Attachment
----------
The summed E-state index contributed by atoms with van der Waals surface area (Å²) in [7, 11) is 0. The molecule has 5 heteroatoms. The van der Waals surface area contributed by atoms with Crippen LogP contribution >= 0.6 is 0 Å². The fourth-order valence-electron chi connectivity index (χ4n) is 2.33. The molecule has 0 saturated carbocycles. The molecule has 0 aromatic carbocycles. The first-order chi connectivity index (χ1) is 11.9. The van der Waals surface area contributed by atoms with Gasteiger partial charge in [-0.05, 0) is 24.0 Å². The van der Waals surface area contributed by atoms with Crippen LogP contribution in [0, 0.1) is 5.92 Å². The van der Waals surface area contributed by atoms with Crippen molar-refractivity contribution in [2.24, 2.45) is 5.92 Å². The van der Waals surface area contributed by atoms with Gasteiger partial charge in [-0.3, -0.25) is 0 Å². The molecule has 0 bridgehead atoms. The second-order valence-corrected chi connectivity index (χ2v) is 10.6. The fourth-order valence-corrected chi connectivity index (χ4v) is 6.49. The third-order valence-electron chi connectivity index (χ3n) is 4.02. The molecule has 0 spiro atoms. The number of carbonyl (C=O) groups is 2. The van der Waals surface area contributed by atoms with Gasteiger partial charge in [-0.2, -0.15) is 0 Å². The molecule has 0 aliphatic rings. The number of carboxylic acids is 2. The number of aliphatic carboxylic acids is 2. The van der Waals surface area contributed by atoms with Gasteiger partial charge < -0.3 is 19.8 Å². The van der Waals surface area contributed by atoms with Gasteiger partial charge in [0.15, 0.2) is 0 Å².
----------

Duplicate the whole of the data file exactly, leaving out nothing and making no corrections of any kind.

The summed E-state index contributed by atoms with van der Waals surface area (Å²) in [7, 11) is 0. The molecule has 5 heteroatoms. The van der Waals surface area contributed by atoms with Crippen LogP contribution >= 0.6 is 0 Å². The fourth-order valence-electron chi connectivity index (χ4n) is 2.33. The molecule has 0 saturated carbocycles. The molecule has 0 aromatic carbocycles. The first-order chi connectivity index (χ1) is 11.9. The van der Waals surface area contributed by atoms with Gasteiger partial charge in [-0.05, 0) is 24.0 Å². The van der Waals surface area contributed by atoms with Crippen LogP contribution in [0, 0.1) is 5.92 Å². The van der Waals surface area contributed by atoms with Crippen molar-refractivity contribution in [2.24, 2.45) is 5.92 Å². The van der Waals surface area contributed by atoms with Gasteiger partial charge in [-0.3, -0.25) is 0 Å². The molecule has 0 bridgehead atoms. The second-order valence-corrected chi connectivity index (χ2v) is 10.6. The fourth-order valence-corrected chi connectivity index (χ4v) is 6.49. The third-order valence-electron chi connectivity index (χ3n) is 4.02. The molecule has 0 spiro atoms. The number of carbonyl (C=O) groups is 2. The van der Waals surface area contributed by atoms with Gasteiger partial charge in [-0.2, -0.15) is 0 Å². The molecule has 0 aliphatic rings. The number of carboxylic acids is 2. The number of aliphatic carboxylic acids is 2. The van der Waals surface area contributed by atoms with Gasteiger partial charge < -0.3 is 19.8 Å². The van der Waals surface area contributed by atoms with Gasteiger partial charge in [0.15, 0.2) is 0 Å².